Listening to Alzheimer's: The Role of Social Location in Illness Narratives

Listening to Alzheimer's: The Role of Social Location in Illness Narratives

Renee L. Beard (College of the Holy Cross, USA) and Maureen K. O'Connor (Bedford Department of Veterans Affairs Medical Center, USA & Boston University School of Medicine, USA)
DOI: 10.4018/978-1-4666-8478-2.ch001
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After outlining major trends in the literature base, highlighting the shortcomings, and suggesting future areas of study, this chapter calls for including more sociological analysis, namely attention to social location, in research on the individual's changing perspectives in Alzheimer's Disease (AD), or AD narratives. Rather than assuming that illness experiences can be universalized, variables such as race/ethnicity, marital status, class, gender, religiosity, and age as well as the roles of mass media and medicine, matter deeply in how AD is interpreted and experienced. This chapter proposes that psychosocial studies of the topic need to systematically explore at least five areas: 1) comprehensive illness narratives, including the potential positive aspects, 2) the role of sociodemographic variables, 3) the narrative transformations throughout the illness trajectory, 4) the bioethical implications of diagnosing individuals increasingly earlier, and 5) the impact of institutional forces like mass media and modern medicine on illness narratives.
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The numbers are staggering: In 2014, over 5 million Americans have Alzheimer’s disease (AD), with a projected 16 million cases by 2050 (Alzheimer’s Association, 2014a), including 35.6 people worldwide (World Health Organization, 2012). One in three people over 85 years of age has the disease (Alzheimer’s Association, 2014a), with over 50% of that cohort affected when including carers (Alzheimer’s Association, 2009). Given the current data, AD is a critical public health issue globally. Yet, since its discovery over a century ago, AD has been equally understudied in the basic, social and behavioral sciences alike until relatively recently. Seemingly overnight, the redefinition of senility as AD in the 1980s, in concert with the advent of the American National Institute on Aging and the establishment of the Alzheimer’s Association, brought with it a virtual avalanche of public attention, scientific interest, and federal funding devoted to the cause now rendered the 4th-5th leading cause of death (Fox, 1989; Fox, 2000). As the political forces aligned to diagnose, treat, and approach AD, massive federal funds have been allocated to studying the neurochemical pathways of decline, with the laudable but as yet unrealized goal of eradicating the disease. A second initiative has been the alleviation of the presumed stresses and burdens associated with being a so-called caregiver of someone with the condition through the reduction of behavioral and psychosocial disturbances (BPSDs) in said patients. The vast majority of research on providing care emphasizes the stresses, anxieties, and psychological costs to both parties of affected individuals rather than the resilience and creativity that are often observed. These two areas have received the vast majority of research efforts and dollars – fuelled at least in part by the dominance of the American pharmaceutical industry. Consequently, treatment options for BPSDs and 5 FDA-approved medications exist for managing the symptoms of AD and are routinely prescribed.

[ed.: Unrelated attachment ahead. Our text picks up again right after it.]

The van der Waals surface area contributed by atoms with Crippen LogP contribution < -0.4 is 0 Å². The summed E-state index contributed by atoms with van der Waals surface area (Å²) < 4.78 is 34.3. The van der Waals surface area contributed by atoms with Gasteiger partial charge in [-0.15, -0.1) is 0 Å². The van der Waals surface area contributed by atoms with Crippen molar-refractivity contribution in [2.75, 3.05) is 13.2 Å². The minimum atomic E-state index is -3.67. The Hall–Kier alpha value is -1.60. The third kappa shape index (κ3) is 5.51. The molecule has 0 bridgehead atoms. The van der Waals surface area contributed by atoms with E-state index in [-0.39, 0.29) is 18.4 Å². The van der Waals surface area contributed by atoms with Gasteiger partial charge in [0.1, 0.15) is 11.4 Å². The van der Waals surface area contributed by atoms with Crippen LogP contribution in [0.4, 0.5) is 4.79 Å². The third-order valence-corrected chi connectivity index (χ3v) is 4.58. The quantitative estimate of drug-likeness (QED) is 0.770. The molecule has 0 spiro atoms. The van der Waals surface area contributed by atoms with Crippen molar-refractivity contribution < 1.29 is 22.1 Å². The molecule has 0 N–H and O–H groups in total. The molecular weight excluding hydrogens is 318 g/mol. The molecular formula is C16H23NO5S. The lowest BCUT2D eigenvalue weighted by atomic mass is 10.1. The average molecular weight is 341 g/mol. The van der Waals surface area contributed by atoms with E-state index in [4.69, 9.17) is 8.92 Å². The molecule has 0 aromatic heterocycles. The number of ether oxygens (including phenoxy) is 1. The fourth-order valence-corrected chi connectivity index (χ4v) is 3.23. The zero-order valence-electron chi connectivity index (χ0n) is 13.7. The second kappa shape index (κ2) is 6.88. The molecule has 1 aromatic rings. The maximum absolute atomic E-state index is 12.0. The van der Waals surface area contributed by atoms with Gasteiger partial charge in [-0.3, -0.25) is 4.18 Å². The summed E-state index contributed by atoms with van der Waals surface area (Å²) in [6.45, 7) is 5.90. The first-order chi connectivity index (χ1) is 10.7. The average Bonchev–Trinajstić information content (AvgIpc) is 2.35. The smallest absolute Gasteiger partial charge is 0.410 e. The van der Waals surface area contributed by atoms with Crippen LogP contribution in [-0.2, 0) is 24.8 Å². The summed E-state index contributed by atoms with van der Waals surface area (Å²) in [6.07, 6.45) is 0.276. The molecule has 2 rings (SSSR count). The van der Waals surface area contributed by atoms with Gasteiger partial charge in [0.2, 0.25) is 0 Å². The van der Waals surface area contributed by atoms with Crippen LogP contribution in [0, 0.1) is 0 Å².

Since the last decade of the twentieth century, there has been a concerted emphasis on earlier identification of AD. The U.S.-based Alzheimer’s Association estimates that half of those with AD are in the early stage (2008). With a focus on earlier identification that number would be expected to grow. This early identification renders people with the condition far more readily available to talk about their experiences. Reports suggest that over 90% of persons with AD want to be involved in the decision-making process (Hirschman et al., 2005) and arguably most of those are in the mild (or early) phase of the condition. Shockingly, despite the large and growing cadre of people in the early stages of AD who are willing and able to inform practice by offering their personal perspectives, the voice of the person with dementia was roundly neglected by almost all areas of study until the turn of the century.

The steadfast commitment to diagnose the condition in the earliest stages has indeed generated a growing population of people who are capable of directly articulating their views, yet much of the existing biomedical research, media, and political attention still remains situated within a discourse of loss, assuming that meaningful interaction with or by those diagnosed is impossible and that providing care is exclusively burdensome. The prevalence of these outdated constructions from a time when diagnosis was sought far later in the disease trajectory and most often initiated by carers rather than affected individuals themselves is deeply problematic. Closer phenomenological examination by social and behavioral scientists suggests that such narrow depictions of the meaning and experiences of dementia severely misrepresent individuals’ psychosocial experiences of AD.

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